Kia doesn’t need hamsters any more: the 2020 Soul and Soul EV are compelling enough on their own merits. With the furry sidekicks out of the way, the third-generation Soul hatchback can focus instead on its own particular recipe of quirky style and punchy performance, particularly in its newest electric form.
It’s hard to argue with the idea that the 2020 Soul is coming into its own in this latest iteration. The urban runaround has always been distinctive, not to mention had its share of fans. For the 2020 model year, though, the design cred has stepped up a notch.
The fascia, with its grille squinting like a John Wayne cowboy and its angular lights, is a pleasing counterpoint to the overall weight of the front of the car. Meanwhile the high waistline and pinched side glass still looks like wraparound sunglasses, but in the best possible way.
Kia has borrowed the floating C-pillar conceit we’ve seen well used before, though we can forgive them given how good it looks with the neon paint job of the Soul EV. The rear should be familiar enough to keep Soul purists happy, but is fresh enough that it matches the rest of the car.
Indeed, if there’s a criticism you could level at the 2020 Soul, it’s that the car looks like it should be a little off-roader, but there’s no all-wheel drive option. That might well be overkill for the urban environs where the new Soul will roam, but you can’t look at the dark, mossy green example Kia had brought to LA and say that it doesn’t make you want to go roam the wilderness.
Instead the automaker will have two fairly straightforward gas engine models. The standard engine will be a 2.0-liter Nu four-cylinder, delivering147 horsepower and 132 lb-ft of torque, and paired with either a six-speed manual transmission or a CVT. Yes, Kia gets credit for keeping a stick-shift in the range, even if we suspect most buyers will opt for the auto upgrade.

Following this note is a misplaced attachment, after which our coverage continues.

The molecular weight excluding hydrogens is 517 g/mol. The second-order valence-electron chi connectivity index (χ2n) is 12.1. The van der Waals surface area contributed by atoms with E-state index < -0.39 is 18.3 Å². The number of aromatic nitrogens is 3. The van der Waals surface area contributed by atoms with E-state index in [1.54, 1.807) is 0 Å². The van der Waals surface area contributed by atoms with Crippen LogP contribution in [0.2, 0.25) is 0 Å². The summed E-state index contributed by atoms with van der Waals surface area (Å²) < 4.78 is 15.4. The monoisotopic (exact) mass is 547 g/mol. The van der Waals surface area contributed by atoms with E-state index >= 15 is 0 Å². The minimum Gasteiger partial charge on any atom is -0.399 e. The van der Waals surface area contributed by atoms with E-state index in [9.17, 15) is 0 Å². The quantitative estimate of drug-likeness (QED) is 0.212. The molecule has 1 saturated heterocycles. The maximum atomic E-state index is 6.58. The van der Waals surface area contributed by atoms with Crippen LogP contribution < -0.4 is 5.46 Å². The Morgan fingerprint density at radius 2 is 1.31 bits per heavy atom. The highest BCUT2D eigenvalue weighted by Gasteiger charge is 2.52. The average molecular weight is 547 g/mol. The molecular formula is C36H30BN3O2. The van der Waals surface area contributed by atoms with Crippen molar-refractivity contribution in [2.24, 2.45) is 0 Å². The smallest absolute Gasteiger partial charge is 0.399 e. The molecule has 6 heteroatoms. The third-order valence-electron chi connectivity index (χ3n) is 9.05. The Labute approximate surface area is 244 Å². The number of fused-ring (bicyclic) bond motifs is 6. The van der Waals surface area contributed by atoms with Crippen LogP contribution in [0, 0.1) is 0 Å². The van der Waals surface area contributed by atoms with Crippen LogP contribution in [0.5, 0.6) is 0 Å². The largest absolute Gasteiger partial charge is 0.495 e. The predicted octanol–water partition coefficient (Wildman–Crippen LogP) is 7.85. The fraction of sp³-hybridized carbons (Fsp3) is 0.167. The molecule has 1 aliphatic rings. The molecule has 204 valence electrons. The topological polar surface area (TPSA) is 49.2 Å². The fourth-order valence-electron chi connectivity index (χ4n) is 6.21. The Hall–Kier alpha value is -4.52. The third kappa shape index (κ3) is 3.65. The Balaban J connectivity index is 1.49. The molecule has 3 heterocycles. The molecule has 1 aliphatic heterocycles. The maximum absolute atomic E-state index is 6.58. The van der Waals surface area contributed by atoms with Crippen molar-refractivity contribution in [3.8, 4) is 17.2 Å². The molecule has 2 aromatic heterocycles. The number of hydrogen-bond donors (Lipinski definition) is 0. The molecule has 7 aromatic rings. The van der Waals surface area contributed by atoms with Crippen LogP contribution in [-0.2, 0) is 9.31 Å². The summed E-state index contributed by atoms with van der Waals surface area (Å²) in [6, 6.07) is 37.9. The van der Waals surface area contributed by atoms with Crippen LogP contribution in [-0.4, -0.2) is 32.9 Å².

The second gas engine is a 1.6-liter twin-scroll turbocharged I-4 GDI. That kicks things up to 201 horsepower and 195 lb-ft of torque, and comes with a seven-speed dual-clutch transmission as standard. Kia’s spec sheet for the cars’ tech and comfort features has grown impressively, too.
You’ll forgive us, though, if we’re far more excited about the 2020 Soul EV. We’ve had a soft spot for Kia’s punchy little all-electric car since it first launched in MY2015 form in the US back in late 2014. Perky driving dynamics and lots of flexible space almost made up for the mere 93 miles of range.
This new version, however, should significantly improve matters. For a start it’s the most powerful overall of the three, with 201 horsepower and 291 lb-ft of torque. Just as important, range should be up considerably.
Kia has fitted a 64 kWh battery, along with fast charging as standard. The automaker is playing range close to its chest for now, but sibling Hyundai conspicuously uses the same size of battery – and quotes the same power figures – in its 2019 Kona. That’s rated for 258 miles of driving, so it doesn’t seem too far-fetched to expect similar from the 2020 Soul EV.
It’s not just how far it’ll go, though: it’s how engaging it’ll be as you use up that range. Independent rear suspension should help there, while Kia’s new paddle shifters will allow the driver to choose between four levels of regenerative braking. All in all it’s a more grown-up electric car than the old Soul EV, and we’re looking forward to driving it.
That won’t be an option for a little while yet. Kia says the 2020 Soul will go on sale in the first half of next year. That’ll also be when we hear pricing. If the automaker can keep this bold new model in the same ballpark as its affordable current car, this may just be the urban hatchback to watch.